Air Berlin chooses ACSS for environmental, safety upgrade

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Air Berlin has signed an agreement with US-based ACSS to equip a portion of its new Boeing 737NG fleet with the company's SafeRoute automatic dependent surveillance broadcast (ADS-B)-based advanced navigation system, the first application of the software suite in Europe, says ACSS.

ACSS trials with Air Berlin are scheduled for early 2010.

The Arizona-based company, a joint venture between L-3 Communications and Thales, says SafeRoute's merging and spacing function will allow Air Berlin to fly continuous descent arrival (CDA) procedures, also known as optimum performance descents, which in the US have been shown to reduce noise footprints on an approach by 30%, lower emissions by 34% and reduce fuel burn by 40-70 gallons per arrival.

Those statistics are based on year-long trials by UPS, which was the launch customer for the ACSS software. More than 80 flights were operated in 2008 on UPS Boeing 757s/767s equipped for CDA and merging and spacing procedures.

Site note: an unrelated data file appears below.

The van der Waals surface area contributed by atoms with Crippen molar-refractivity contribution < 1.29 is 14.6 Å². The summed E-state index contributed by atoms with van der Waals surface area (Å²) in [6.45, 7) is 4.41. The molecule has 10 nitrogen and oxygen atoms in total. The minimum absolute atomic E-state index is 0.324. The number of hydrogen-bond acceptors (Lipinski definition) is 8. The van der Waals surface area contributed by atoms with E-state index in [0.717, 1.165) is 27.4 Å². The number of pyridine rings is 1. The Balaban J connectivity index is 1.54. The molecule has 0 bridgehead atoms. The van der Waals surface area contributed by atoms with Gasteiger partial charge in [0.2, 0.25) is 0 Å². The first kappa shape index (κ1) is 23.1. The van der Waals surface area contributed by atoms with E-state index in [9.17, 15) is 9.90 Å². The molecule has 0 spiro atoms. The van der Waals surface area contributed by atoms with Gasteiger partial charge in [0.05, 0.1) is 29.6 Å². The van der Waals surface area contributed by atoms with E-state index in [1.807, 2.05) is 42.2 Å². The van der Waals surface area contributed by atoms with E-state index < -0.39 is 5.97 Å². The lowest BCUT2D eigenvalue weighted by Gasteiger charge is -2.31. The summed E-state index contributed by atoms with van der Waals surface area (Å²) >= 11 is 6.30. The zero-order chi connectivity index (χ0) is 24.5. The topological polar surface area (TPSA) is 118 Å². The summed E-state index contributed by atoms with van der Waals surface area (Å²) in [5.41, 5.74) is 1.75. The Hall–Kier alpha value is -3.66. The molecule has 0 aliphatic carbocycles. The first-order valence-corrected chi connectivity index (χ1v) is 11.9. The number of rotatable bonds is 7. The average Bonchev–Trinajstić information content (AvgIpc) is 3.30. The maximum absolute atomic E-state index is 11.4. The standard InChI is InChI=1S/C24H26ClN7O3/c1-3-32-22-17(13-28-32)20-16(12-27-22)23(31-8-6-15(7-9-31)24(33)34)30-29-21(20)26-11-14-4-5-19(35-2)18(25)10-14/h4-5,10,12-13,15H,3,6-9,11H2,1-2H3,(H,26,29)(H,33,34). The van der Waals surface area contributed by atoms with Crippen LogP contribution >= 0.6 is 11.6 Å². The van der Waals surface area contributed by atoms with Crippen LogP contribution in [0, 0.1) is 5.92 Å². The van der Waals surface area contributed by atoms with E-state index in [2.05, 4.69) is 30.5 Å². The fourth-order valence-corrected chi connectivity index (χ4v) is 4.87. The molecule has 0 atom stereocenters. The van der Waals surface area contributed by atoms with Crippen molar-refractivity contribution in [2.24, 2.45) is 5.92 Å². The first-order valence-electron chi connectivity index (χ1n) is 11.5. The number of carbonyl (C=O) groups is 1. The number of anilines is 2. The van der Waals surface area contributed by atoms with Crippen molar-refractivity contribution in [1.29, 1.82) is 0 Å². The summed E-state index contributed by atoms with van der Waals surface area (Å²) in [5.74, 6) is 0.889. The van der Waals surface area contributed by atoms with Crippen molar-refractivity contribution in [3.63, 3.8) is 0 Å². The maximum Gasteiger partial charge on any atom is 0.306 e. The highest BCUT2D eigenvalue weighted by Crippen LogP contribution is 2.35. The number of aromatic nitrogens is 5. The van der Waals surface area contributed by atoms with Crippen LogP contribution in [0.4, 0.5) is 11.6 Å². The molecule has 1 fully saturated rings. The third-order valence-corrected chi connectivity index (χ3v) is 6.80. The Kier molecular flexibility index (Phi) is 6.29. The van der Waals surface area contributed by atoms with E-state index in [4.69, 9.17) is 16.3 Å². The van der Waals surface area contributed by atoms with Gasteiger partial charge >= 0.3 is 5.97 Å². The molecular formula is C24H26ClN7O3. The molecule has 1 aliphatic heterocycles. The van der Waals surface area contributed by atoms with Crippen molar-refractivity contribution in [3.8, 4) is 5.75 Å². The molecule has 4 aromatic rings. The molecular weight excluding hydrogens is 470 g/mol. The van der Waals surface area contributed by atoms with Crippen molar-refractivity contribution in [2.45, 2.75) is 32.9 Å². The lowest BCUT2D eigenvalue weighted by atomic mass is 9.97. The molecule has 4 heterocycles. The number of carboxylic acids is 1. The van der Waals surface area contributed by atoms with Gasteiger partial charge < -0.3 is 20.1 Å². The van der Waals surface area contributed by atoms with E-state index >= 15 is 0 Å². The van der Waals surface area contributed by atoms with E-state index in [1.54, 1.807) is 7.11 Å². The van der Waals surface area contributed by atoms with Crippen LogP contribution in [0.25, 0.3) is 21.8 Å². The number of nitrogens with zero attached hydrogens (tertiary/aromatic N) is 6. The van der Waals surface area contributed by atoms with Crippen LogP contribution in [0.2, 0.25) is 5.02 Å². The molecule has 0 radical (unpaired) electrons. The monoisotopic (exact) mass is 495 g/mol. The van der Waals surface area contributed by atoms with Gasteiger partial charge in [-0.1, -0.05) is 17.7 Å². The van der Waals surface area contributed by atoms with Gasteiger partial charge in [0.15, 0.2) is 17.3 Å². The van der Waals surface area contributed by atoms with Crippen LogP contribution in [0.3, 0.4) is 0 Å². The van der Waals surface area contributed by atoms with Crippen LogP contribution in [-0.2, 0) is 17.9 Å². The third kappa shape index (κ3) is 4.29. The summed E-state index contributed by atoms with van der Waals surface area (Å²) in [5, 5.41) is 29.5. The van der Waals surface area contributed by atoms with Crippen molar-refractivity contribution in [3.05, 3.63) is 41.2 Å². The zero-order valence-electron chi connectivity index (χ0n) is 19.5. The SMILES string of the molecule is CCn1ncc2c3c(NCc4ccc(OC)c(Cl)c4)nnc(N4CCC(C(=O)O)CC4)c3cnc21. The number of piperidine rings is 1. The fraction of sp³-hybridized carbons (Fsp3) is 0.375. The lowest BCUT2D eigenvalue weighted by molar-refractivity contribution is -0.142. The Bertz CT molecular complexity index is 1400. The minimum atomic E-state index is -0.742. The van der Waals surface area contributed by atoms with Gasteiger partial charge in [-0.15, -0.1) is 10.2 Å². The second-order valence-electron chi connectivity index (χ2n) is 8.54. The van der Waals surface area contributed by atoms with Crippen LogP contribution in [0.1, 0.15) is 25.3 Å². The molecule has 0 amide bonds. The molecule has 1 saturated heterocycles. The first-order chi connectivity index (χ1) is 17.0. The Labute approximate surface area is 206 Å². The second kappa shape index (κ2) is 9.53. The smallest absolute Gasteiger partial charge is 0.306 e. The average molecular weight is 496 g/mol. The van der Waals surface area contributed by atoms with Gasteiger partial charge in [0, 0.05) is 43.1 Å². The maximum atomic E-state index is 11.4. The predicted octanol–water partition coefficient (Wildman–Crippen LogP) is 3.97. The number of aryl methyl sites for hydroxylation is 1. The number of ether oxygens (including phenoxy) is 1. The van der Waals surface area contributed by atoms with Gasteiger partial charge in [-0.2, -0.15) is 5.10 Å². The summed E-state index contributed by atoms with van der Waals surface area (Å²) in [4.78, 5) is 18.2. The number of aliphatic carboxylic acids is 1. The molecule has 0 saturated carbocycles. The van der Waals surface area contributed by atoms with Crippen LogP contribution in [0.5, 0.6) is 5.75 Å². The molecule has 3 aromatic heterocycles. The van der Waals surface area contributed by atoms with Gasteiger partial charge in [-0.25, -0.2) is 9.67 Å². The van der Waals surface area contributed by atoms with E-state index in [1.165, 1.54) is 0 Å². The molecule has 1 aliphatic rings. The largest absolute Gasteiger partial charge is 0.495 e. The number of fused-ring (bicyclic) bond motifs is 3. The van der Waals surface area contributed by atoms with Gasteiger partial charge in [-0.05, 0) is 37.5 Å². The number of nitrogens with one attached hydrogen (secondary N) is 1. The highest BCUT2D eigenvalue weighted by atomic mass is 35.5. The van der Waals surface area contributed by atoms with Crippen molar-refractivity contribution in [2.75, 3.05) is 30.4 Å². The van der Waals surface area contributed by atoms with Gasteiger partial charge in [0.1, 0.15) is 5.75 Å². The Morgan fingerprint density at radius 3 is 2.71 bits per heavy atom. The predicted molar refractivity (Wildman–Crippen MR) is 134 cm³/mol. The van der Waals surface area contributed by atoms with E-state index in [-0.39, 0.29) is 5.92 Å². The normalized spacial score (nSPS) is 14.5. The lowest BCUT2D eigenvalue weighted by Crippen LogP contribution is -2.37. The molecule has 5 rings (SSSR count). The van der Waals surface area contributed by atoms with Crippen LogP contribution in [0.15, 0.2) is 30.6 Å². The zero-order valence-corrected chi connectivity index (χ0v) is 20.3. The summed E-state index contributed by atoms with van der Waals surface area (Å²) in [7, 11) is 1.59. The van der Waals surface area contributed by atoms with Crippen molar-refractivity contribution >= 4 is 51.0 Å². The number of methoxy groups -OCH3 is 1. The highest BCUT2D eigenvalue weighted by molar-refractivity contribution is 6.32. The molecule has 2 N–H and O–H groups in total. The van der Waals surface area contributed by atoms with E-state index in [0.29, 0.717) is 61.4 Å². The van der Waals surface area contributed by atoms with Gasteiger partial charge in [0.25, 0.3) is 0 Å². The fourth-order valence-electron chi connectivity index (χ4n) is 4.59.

Air Berlin will also get access to SafeRoute's surface area movement management (SAMM) software and universal cockpit display of traffic information (UCDTI) with associated assisted visual separation under the agreement. ACSS says the software will "virtually eliminate" low-level vectoring and increase arrival performance to nearly 100% of available capacity in compromised weather conditions.

Flight's ACAS database shows that Air Berlin currently has 50 737s in its fleet and another 81 on order. Combined with Airbus A320-family aircraft, the airline has 89 aircraft in total and 138 on order.

US Airways will also begin using SafeRoute to display traffic at the Philadelphia International Airport in a number of new Airbus A330s as part of a $6 million pilot program funded by the US FAA.